The Songs of Ray Davies

At best, the performers on most so-called “tribute” albums are either too respectful of their source material to step outside of the original arrangements or too lackadaisical to demonstrate any respect at all. In the case of this new release showcasing the songs of Ray Davies, leader of that seminal ‘60s British rock band The Kinks, there are at least a few performers who realize the songwriter’s intentions better than he did.

Specifically, Kentucky “new” bluegrass musician Tim O’Brien’s rendition of “Muswell Hillbilly” believably delivers the countrified sad anger over a vanishing world intended by its composer; Jonathan Richman’s stripped down “Stop Your Sobbing” implies a nice anti-war message; Bebel Gilberto’s take on “No Return” beautifully conjures a Brazilian jazz club; Yo La Tengo’s rendition of “Fancy” creates an enveloping synthesized drone, sonically visualizing the emotional cocoon suggested in the lyrics.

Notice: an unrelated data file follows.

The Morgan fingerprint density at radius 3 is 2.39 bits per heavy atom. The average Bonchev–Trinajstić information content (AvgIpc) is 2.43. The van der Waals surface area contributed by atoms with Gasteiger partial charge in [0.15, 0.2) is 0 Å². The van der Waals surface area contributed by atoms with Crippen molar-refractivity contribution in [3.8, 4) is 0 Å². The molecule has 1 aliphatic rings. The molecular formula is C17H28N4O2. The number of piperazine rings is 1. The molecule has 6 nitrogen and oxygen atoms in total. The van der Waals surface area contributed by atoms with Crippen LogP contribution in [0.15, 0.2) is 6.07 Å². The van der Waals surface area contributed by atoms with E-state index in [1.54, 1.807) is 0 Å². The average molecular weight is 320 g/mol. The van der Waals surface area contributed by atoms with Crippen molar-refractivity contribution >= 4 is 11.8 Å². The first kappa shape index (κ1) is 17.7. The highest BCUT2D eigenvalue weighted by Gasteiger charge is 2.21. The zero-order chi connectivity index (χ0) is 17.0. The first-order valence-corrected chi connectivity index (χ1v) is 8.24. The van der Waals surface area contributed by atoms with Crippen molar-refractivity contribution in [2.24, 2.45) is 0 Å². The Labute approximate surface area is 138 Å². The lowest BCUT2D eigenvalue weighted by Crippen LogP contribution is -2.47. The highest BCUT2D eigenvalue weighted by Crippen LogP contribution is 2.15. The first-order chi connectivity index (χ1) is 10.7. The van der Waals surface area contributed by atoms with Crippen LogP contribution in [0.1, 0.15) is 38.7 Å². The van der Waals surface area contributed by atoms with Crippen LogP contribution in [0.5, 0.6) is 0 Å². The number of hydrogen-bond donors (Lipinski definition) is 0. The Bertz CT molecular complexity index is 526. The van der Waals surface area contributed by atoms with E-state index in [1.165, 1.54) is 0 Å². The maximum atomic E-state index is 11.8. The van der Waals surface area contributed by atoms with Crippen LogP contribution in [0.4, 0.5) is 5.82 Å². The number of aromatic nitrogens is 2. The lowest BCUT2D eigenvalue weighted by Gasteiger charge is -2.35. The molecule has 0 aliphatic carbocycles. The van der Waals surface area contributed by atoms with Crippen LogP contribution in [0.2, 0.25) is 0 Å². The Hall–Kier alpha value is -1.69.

Further, even the more "reverent" versions of Davies’ tunes come off as at least enthusiastic (Cracker’s boozy, high-energy "Victoria"), and you even get Ray himself (backed by Damon Albarn) crooning that great lost gem "Waterloo Sunset" before a studio audience. Ultimately, this proves to be an engagingly eclectic and entertaining offering.